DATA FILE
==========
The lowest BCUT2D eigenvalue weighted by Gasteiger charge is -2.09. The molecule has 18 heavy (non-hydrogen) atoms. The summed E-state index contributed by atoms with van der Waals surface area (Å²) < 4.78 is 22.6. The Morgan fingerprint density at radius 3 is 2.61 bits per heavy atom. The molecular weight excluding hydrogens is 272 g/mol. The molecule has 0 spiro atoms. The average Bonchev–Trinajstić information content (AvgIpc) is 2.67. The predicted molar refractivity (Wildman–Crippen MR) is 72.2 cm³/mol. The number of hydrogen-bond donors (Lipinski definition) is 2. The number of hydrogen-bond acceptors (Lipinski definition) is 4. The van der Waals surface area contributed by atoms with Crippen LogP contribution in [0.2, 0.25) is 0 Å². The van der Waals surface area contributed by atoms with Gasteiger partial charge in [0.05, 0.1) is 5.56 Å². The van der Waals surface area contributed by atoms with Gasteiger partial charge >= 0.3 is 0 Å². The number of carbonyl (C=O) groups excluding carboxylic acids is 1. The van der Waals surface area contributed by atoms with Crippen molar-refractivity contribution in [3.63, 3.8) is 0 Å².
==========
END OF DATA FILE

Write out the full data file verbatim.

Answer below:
The lowest BCUT2D eigenvalue weighted by Gasteiger charge is -2.09. The molecule has 18 heavy (non-hydrogen) atoms. The summed E-state index contributed by atoms with van der Waals surface area (Å²) < 4.78 is 22.6. The Morgan fingerprint density at radius 3 is 2.61 bits per heavy atom. The molecular weight excluding hydrogens is 272 g/mol. The molecule has 0 spiro atoms. The average Bonchev–Trinajstić information content (AvgIpc) is 2.67. The predicted molar refractivity (Wildman–Crippen MR) is 72.2 cm³/mol. The number of hydrogen-bond donors (Lipinski definition) is 2. The number of hydrogen-bond acceptors (Lipinski definition) is 4. The van der Waals surface area contributed by atoms with Crippen LogP contribution in [0.2, 0.25) is 0 Å². The van der Waals surface area contributed by atoms with Gasteiger partial charge in [0.05, 0.1) is 5.56 Å². The van der Waals surface area contributed by atoms with Gasteiger partial charge >= 0.3 is 0 Å². The number of carbonyl (C=O) groups excluding carboxylic acids is 1. The van der Waals surface area contributed by atoms with Crippen molar-refractivity contribution in [3.63, 3.8) is 0 Å².